Well, the choice is about my response to the situation.  So far so fine.  I wouldn’t disagree much.

The expert proceeded to argue that the real change should always be “from within.”  I raised a doubt that if everyone was working on changing themselves from within, the system might never change.  A corrupt political system like the one we have in our country, which propelled the formation of the Aam Aadmi Party, will flourish...

The answer given by one of the participants is that it is we who choose our leaders.  So Covey’s theory is valid: we change our choice of the leaders.  Ha!  I sat wondering how many leaders of my choice exist in the 600-odd political parties in our country.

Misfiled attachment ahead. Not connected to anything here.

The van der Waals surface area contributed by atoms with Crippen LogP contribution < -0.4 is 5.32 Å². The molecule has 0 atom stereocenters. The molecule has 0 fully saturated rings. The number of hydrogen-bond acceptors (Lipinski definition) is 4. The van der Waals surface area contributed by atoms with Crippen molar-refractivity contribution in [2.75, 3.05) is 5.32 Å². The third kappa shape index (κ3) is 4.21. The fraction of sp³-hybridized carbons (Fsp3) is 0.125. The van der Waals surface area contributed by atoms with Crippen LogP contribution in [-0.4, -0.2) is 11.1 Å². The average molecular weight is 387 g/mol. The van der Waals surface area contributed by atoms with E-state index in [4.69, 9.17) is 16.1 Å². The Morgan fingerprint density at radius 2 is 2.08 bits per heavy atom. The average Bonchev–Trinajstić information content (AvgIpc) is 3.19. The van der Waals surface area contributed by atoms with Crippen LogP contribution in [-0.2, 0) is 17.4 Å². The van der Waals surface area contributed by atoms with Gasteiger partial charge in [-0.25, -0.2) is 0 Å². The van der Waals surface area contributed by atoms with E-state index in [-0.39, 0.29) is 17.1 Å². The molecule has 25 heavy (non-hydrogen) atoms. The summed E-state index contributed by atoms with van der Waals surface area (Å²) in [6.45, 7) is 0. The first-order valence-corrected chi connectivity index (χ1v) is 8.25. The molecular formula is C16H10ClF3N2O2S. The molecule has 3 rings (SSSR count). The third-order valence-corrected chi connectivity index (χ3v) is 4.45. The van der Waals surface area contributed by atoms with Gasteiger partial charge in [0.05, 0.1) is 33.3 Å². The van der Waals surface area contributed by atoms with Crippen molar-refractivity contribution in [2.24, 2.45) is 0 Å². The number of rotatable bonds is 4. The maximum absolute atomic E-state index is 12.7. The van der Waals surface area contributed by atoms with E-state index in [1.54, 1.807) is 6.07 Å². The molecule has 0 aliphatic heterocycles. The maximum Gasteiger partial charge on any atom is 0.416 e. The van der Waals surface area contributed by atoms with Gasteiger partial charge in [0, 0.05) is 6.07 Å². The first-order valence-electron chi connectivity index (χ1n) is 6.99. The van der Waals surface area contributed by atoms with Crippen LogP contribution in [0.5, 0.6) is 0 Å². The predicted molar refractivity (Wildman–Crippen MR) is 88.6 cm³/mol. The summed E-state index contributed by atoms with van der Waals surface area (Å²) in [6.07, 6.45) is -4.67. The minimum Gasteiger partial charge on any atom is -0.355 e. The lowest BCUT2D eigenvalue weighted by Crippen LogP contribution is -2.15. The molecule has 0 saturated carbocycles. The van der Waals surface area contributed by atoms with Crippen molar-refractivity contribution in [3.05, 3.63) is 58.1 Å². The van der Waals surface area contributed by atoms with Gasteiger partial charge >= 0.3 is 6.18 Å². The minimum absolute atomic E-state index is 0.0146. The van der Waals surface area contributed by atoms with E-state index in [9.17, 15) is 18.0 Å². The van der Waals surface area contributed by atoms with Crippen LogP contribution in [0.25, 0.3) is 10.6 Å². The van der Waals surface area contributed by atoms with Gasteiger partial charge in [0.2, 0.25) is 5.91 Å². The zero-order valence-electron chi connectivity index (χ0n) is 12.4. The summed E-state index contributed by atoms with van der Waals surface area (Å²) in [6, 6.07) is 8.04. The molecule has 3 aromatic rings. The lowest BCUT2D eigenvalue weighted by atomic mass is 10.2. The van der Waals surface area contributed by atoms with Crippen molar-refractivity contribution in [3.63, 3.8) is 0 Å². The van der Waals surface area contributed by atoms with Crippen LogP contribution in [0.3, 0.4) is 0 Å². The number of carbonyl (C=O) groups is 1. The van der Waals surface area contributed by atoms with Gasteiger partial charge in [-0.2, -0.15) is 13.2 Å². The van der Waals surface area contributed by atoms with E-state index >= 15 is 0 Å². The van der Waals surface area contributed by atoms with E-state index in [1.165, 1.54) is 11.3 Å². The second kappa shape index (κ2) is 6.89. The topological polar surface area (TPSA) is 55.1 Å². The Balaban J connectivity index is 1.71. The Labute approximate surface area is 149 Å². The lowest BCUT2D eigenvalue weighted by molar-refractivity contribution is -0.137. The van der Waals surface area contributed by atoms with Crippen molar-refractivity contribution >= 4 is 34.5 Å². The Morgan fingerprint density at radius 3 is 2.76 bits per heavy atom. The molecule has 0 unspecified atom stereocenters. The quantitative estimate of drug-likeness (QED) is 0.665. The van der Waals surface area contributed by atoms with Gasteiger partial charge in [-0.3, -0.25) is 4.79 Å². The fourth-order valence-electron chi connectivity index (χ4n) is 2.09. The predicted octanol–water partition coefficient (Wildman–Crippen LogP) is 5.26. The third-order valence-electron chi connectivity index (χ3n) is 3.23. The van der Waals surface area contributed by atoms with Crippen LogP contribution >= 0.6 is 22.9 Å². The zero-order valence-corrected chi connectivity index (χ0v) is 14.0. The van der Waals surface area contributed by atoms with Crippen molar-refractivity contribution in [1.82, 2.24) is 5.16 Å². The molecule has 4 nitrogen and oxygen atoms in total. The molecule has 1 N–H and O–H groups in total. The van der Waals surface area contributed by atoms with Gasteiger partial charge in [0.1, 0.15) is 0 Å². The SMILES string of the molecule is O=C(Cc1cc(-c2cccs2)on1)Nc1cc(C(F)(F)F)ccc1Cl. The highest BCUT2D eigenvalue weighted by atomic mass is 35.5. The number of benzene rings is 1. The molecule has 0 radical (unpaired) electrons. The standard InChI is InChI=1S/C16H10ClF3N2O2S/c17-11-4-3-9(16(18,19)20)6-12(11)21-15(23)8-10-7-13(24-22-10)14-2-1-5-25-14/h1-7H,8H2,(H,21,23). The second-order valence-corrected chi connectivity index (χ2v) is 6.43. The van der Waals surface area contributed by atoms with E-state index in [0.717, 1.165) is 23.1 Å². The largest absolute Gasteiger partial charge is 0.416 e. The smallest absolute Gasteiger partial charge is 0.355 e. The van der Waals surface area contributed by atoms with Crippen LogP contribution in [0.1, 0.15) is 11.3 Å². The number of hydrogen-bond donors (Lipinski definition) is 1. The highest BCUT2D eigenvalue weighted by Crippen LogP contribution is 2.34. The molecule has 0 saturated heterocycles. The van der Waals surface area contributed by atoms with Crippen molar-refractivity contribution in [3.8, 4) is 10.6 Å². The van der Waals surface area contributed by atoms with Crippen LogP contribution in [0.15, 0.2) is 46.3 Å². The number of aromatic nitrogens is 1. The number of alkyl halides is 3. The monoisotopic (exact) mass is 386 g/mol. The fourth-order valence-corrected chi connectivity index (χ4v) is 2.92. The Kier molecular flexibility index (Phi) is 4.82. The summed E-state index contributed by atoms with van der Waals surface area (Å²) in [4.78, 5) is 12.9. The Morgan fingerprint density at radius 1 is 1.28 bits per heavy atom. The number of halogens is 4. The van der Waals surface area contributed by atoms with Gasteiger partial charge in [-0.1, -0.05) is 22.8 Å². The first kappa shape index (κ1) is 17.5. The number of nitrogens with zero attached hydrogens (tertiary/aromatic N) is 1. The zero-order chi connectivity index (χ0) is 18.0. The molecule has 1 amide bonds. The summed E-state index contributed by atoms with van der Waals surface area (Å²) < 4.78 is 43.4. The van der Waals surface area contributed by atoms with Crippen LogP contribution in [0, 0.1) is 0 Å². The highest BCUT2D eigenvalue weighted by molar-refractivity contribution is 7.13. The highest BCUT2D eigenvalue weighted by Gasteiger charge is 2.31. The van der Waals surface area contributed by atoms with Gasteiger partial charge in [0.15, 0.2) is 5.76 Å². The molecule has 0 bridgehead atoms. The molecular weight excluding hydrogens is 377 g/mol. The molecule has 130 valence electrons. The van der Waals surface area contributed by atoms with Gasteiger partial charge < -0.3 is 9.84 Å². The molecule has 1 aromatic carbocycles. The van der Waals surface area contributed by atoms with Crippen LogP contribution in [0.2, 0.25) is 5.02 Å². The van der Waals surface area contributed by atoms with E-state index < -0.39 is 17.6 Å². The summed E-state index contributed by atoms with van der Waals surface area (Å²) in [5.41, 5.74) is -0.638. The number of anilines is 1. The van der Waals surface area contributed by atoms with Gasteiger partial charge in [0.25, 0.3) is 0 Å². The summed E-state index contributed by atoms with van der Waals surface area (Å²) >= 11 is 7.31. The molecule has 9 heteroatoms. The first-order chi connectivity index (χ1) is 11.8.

A more logical answer, I think, would be that even the leaders should change themselves from within.  Wow!  That would be fantastic.  Fantastic, indeed.
After the workshop, one of the participants asked me: “What if I change and become the ideal person, and quite many others refuse to change and remain selfish, greedy, jealous...?  Won’t I end up being exploited by them?”

“Why didn’t you ask the question in the workshop?” I asked.

Not one participant had cared/dared to raise his/her hand when the expert asked them whether anyone of them would agree with my view that Covey’s theory was not applicable at the macro level.   

I think Covey’s theory is as good as the Communist principles or the teachings of the Buddha or Jesus or Confucius... If the whole world is willing to change from within, the outcome will be a paradise on earth.